US House To Hold Hearing For AM Radio Preservation


    One day after AM radio’s success on Capitol Hill received rousing applause at the NAB Show, the US House of Representatives is advancing the bipartisan legislative push to mandate AM in cars with an upcoming hearing, led by the House Energy and Commerce Committee.

    The hearing, “Draft Legislation to Preserve Americans’ Access to AM Radio,” is scheduled for April 30 and will be led by Committee Chair Cathy McMorris Rodgers (R-WA) and Ranking Member Frank Pallone Jr. (D-NJ). The hearing aims to address concerns about automakers potentially omitting AM radio in new cars, particularly as these radios are crucial during emergencies when other communication networks may fail.

    In a joint statement, Chair Rodgers and Ranking Member Pallone emphasized the importance of AM radio, saying, “Communities across the country, especially rural communities, rely on AM radio service for critical information. It plays an essential role during public emergencies when other alert systems that rely on the electric grid and cellphone networks don’t work, which is why it’s so alarming that some auto manufacturers are considering not installing AM radios in new cars. We look forward to working together to preserve Americans’ access to this vital source of information.”

    The House version of the bill, HR 3413, has 245 total sponsors and is led by New Jersey Representative Josh Gottheimer. According to NAB President Curtis LeGeyt, the Senate version of the bill is almost to the magic, filibuster beating number of sixty sponsors, while only 48 have been formally announced so far.

    LeGeyt, who has led the charge within the industry for the past year, commented, “NAB is deeply grateful to Chairwoman Cathy McMorris Rodgers and Ranking Member Frank Pallone for their continued leadership in safeguarding continued access to AM radio in new cars. With 82 million monthly listeners, AM radio is the backbone of the Emergency Alert System and serves as a trusted source of factual news and diverse programming in communities across the country.”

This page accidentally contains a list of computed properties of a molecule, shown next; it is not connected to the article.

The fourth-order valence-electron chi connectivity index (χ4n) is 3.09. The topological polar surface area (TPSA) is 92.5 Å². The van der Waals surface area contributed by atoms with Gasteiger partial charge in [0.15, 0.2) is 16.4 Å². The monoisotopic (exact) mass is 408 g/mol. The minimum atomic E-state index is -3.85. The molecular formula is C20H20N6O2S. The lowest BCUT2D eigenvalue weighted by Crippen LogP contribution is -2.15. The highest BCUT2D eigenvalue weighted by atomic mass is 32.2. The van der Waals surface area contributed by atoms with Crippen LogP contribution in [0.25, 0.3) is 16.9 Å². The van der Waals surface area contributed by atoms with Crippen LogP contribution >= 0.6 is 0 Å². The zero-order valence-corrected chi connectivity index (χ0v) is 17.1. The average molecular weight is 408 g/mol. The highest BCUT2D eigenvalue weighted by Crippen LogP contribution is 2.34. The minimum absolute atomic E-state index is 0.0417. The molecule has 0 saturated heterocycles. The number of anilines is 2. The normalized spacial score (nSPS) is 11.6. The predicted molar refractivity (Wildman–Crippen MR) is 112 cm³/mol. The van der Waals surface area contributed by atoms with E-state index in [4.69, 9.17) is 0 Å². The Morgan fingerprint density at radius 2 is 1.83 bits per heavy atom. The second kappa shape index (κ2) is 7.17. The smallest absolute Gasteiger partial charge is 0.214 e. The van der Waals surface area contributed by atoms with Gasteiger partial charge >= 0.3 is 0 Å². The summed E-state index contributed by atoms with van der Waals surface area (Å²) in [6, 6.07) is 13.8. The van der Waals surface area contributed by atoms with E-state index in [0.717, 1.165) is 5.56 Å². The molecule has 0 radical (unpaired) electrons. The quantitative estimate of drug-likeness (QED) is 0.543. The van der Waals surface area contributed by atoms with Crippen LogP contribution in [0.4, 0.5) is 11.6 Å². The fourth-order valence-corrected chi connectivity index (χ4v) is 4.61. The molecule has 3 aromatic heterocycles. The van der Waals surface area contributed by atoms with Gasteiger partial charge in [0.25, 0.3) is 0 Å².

“Local broadcasters look forward to continue working with Chairwoman McMorris Rodgers, Ranking Member Pallone and all committee members to ensure this critical communications medium remains accessible to listeners across the country.”


    1. I hope that whoever testifies suggests that the bill should also direct the FCC to enforce existing RFI rules and research what else is required to ensure AM remains usable to the public for the reasons given.

      I wanted to buy some low wattage USB chargers online. Only about 1 in 50 claimed to be FCC compliant. Multiply that problem across product categories and you have a problem as significant as the loss of AM in cars.

    2. Is it about time for the NAB-the RAB and any other “B” consortium to get together and decide on which direction to go. Should archaic technology be put aside in favor of existing technology (FM) that in many cases is superior? Granted, FM doesn’t have the long distance reach of AM, but it isn’t affected by the massive amounts of RFI destroying AM radio. Investment in AM properties has been huge, but the return has been diminishing for decades. Broadcast radio is still free, still accessible in case of power failures and still reliable. That’s true for FM as well as AM, and FM is well populated with mass appeal formats and easy to locate stations for more people than AM. Countries like Canada have sunset AM radio stations, even big ones -and it should be something that The USA should consider.

    3. This is awesome, but why focus seemingly on just AM Radio? I have to wonder why the NAB or the large corporate radio isn’t focusing on enabling FM chips in cell phones? I’m hoping this is the next chapter with Congress.


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